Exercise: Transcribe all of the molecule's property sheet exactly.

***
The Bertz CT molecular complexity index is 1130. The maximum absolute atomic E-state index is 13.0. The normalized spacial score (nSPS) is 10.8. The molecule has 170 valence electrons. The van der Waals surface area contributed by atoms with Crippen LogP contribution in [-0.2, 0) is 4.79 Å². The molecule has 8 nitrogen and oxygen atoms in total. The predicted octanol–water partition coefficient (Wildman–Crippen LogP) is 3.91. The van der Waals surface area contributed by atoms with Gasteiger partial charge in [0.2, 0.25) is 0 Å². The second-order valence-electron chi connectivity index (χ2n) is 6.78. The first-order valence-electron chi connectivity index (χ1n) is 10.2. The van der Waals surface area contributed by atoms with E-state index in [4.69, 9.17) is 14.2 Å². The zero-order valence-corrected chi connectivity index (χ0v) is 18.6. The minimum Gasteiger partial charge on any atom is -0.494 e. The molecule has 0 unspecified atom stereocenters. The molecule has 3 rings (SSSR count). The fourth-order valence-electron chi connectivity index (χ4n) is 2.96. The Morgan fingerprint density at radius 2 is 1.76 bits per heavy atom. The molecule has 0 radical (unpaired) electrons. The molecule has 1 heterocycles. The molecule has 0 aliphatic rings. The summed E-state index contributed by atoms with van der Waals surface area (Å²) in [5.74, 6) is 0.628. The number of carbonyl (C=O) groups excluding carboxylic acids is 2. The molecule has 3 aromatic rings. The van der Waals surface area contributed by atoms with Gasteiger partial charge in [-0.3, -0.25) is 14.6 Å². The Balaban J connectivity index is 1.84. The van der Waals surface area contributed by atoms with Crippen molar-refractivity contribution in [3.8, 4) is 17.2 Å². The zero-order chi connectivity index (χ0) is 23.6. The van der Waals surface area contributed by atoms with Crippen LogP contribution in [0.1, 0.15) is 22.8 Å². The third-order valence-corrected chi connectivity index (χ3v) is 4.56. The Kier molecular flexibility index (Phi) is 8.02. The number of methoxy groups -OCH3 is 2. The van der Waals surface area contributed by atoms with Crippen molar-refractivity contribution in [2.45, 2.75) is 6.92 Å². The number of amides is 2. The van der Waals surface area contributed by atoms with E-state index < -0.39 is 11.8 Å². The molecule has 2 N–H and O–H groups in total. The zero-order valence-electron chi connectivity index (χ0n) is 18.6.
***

The Bertz CT molecular complexity index is 1130. The maximum absolute atomic E-state index is 13.0. The normalized spacial score (nSPS) is 10.8. The molecule has 170 valence electrons. The van der Waals surface area contributed by atoms with Crippen LogP contribution in [-0.2, 0) is 4.79 Å². The molecule has 8 nitrogen and oxygen atoms in total. The predicted octanol–water partition coefficient (Wildman–Crippen LogP) is 3.91. The van der Waals surface area contributed by atoms with Gasteiger partial charge in [0.2, 0.25) is 0 Å². The second-order valence-electron chi connectivity index (χ2n) is 6.78. The first-order valence-electron chi connectivity index (χ1n) is 10.2. The van der Waals surface area contributed by atoms with E-state index in [4.69, 9.17) is 14.2 Å². The zero-order valence-corrected chi connectivity index (χ0v) is 18.6. The minimum Gasteiger partial charge on any atom is -0.494 e. The molecule has 0 unspecified atom stereocenters. The molecule has 3 rings (SSSR count). The fourth-order valence-electron chi connectivity index (χ4n) is 2.96. The Morgan fingerprint density at radius 2 is 1.76 bits per heavy atom. The molecule has 0 radical (unpaired) electrons. The molecule has 1 heterocycles. The molecule has 0 aliphatic rings. The summed E-state index contributed by atoms with van der Waals surface area (Å²) in [5.74, 6) is 0.628. The number of carbonyl (C=O) groups excluding carboxylic acids is 2. The molecule has 3 aromatic rings. The van der Waals surface area contributed by atoms with Gasteiger partial charge in [-0.3, -0.25) is 14.6 Å². The Balaban J connectivity index is 1.84. The van der Waals surface area contributed by atoms with Crippen molar-refractivity contribution in [3.8, 4) is 17.2 Å². The zero-order chi connectivity index (χ0) is 23.6. The van der Waals surface area contributed by atoms with Crippen LogP contribution in [0.1, 0.15) is 22.8 Å². The third-order valence-corrected chi connectivity index (χ3v) is 4.56. The Kier molecular flexibility index (Phi) is 8.02. The number of methoxy groups -OCH3 is 2. The van der Waals surface area contributed by atoms with Crippen molar-refractivity contribution in [2.45, 2.75) is 6.92 Å². The number of amides is 2. The van der Waals surface area contributed by atoms with E-state index < -0.39 is 11.8 Å². The molecule has 2 N–H and O–H groups in total. The zero-order valence-electron chi connectivity index (χ0n) is 18.6.